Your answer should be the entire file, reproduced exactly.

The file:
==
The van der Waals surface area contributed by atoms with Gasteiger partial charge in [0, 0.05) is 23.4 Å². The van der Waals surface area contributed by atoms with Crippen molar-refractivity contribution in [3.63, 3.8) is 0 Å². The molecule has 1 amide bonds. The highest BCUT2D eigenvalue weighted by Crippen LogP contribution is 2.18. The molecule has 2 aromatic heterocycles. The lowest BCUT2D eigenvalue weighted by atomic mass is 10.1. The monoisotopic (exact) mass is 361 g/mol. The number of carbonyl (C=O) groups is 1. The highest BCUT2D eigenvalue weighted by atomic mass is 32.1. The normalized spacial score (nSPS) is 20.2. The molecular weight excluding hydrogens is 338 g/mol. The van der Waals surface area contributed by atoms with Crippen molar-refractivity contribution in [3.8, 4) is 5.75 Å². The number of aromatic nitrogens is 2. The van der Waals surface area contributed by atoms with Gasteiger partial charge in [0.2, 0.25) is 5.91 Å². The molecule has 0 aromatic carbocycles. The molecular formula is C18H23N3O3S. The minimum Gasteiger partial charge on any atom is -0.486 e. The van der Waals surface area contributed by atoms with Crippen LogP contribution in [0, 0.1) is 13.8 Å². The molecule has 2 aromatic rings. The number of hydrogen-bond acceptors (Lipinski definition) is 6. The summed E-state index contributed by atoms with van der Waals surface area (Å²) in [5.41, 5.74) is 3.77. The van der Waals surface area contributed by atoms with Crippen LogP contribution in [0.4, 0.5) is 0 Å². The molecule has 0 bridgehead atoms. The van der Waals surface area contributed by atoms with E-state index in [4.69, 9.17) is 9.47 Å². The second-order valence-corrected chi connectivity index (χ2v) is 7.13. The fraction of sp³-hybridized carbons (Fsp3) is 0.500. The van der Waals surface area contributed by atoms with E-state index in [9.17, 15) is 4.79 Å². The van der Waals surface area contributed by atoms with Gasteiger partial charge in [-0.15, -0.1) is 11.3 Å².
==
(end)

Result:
The van der Waals surface area contributed by atoms with Gasteiger partial charge in [0, 0.05) is 23.4 Å². The van der Waals surface area contributed by atoms with Crippen molar-refractivity contribution in [3.63, 3.8) is 0 Å². The molecule has 1 amide bonds. The highest BCUT2D eigenvalue weighted by Crippen LogP contribution is 2.18. The molecule has 2 aromatic heterocycles. The lowest BCUT2D eigenvalue weighted by atomic mass is 10.1. The monoisotopic (exact) mass is 361 g/mol. The number of carbonyl (C=O) groups is 1. The highest BCUT2D eigenvalue weighted by atomic mass is 32.1. The normalized spacial score (nSPS) is 20.2. The molecular weight excluding hydrogens is 338 g/mol. The van der Waals surface area contributed by atoms with Crippen molar-refractivity contribution in [3.8, 4) is 5.75 Å². The number of aromatic nitrogens is 2. The van der Waals surface area contributed by atoms with Gasteiger partial charge in [0.2, 0.25) is 5.91 Å². The molecule has 0 aromatic carbocycles. The molecular formula is C18H23N3O3S. The minimum Gasteiger partial charge on any atom is -0.486 e. The van der Waals surface area contributed by atoms with Crippen LogP contribution in [0, 0.1) is 13.8 Å². The molecule has 2 aromatic rings. The number of hydrogen-bond acceptors (Lipinski definition) is 6. The summed E-state index contributed by atoms with van der Waals surface area (Å²) in [5.41, 5.74) is 3.77. The van der Waals surface area contributed by atoms with Crippen LogP contribution in [0.4, 0.5) is 0 Å². The molecule has 0 bridgehead atoms. The van der Waals surface area contributed by atoms with E-state index in [4.69, 9.17) is 9.47 Å². The second-order valence-corrected chi connectivity index (χ2v) is 7.13. The fraction of sp³-hybridized carbons (Fsp3) is 0.500. The van der Waals surface area contributed by atoms with E-state index in [9.17, 15) is 4.79 Å². The van der Waals surface area contributed by atoms with Gasteiger partial charge in [-0.15, -0.1) is 11.3 Å².